Wells Fargo has asked a U.S. court to order dozens of customers who are suing the bank over the opening of unauthorized accounts to resolve their disputes in private arbitrations instead of court, according to legal documents.
Reuters reports that the motion, filed in the U.S. District Court in Utah on Wednesday, is in response to the first class action lawsuit filed against Wells since it agreed to pay $185m in penalties and $5m to customers for opening up to 2 million deposit and credit-card accounts in their names without their permission.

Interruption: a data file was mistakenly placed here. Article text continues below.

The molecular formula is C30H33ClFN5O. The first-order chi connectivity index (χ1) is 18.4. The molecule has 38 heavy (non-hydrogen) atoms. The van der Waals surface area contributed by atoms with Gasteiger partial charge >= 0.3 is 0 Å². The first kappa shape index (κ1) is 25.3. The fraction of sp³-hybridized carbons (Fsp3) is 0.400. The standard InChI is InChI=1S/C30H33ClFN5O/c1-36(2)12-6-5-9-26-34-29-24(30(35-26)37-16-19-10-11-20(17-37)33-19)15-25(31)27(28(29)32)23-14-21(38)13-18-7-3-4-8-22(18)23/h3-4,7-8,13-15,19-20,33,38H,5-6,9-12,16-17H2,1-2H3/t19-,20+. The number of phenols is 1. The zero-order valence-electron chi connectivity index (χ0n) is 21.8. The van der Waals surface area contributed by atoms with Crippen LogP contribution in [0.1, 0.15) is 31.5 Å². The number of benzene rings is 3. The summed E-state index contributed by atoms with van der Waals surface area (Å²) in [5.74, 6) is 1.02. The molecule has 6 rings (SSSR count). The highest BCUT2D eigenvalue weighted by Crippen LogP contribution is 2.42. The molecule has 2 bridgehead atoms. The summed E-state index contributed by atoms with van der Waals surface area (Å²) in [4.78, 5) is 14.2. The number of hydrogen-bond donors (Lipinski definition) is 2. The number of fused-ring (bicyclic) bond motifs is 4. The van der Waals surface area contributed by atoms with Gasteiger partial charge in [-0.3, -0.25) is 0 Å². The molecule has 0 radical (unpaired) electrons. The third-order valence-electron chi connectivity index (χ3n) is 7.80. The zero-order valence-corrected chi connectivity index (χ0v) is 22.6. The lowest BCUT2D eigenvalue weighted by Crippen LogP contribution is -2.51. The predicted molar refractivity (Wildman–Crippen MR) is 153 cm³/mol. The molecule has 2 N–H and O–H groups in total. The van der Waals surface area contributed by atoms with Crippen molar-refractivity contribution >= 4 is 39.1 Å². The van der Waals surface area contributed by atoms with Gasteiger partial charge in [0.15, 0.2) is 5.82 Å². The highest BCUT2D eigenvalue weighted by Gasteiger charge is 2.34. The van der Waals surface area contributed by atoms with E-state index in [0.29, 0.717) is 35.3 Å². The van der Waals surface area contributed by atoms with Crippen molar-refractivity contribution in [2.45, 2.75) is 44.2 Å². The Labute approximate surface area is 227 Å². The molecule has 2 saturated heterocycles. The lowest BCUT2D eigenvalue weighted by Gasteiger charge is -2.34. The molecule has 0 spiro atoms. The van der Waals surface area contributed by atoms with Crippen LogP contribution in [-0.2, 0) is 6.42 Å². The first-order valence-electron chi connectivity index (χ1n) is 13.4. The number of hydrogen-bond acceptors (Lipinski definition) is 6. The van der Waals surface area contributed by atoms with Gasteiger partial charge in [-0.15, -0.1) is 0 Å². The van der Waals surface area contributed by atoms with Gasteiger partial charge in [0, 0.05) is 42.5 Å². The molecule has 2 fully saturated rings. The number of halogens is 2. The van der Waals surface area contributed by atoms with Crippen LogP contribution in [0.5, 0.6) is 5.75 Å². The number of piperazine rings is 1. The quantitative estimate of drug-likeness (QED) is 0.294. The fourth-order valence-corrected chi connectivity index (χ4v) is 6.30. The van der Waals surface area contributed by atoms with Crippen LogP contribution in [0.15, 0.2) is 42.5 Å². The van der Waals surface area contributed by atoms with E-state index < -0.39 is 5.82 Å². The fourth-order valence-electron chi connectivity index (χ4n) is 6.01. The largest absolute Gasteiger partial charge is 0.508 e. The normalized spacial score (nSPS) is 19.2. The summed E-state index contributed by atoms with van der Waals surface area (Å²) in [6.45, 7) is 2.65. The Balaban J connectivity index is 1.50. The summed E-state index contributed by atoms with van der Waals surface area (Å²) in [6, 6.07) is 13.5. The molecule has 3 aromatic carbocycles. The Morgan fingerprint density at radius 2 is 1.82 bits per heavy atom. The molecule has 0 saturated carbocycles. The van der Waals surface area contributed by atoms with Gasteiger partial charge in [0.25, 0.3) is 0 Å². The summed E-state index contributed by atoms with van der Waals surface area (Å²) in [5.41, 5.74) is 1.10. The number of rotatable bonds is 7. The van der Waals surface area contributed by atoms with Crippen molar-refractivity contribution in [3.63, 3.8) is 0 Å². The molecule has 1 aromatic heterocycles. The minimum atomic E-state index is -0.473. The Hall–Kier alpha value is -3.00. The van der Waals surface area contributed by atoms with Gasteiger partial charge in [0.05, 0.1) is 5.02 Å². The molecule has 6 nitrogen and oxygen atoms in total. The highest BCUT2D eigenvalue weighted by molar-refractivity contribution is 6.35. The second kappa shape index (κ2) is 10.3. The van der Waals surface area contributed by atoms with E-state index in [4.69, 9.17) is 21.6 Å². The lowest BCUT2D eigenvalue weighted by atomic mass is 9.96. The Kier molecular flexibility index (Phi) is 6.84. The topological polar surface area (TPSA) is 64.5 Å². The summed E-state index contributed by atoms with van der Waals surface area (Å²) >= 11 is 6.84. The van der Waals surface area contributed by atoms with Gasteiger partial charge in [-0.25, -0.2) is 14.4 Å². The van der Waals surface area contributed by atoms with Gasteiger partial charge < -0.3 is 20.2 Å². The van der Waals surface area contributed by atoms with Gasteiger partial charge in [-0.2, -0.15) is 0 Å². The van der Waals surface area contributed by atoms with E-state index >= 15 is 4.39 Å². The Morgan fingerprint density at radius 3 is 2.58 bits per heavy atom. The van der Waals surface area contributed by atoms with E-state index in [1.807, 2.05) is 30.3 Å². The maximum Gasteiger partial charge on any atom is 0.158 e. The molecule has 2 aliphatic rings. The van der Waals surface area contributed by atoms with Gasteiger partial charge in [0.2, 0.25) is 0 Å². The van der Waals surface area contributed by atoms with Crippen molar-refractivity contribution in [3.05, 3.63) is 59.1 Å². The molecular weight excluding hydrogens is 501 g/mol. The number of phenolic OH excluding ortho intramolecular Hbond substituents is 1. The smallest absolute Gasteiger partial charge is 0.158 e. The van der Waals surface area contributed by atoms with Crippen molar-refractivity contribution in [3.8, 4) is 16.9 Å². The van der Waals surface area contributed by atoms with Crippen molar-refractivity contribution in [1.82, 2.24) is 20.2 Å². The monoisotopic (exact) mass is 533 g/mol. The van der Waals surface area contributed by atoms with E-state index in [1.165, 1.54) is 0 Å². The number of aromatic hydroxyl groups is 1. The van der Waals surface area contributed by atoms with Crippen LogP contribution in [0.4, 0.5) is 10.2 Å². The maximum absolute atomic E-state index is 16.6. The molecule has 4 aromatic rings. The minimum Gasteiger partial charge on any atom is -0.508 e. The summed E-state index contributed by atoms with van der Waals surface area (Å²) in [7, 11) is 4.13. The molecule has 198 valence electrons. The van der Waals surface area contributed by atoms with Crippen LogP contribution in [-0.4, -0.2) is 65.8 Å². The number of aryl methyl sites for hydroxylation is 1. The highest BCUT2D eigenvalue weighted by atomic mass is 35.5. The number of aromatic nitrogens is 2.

The scandal has shaken Wells. Its former Chief Executive Officer John Stumpf stepped down amid the furore, it has been put under tougher regulatory scrutiny and its reputation has been damaged as it faces multiple probes.
The move to enforce the mandatory arbitration clauses comes as Wells Fargo has launched an advertising campaign to win back customer loyalty in the wake of the scandal.
"We are saddened that despite Wells Fargo's commercials and promises to make things right, Wells Fargo is choosing to harm their customers once more," said Zane Christensen, the plaintiffs' lawyer in Sandy, Utah, in a statement.
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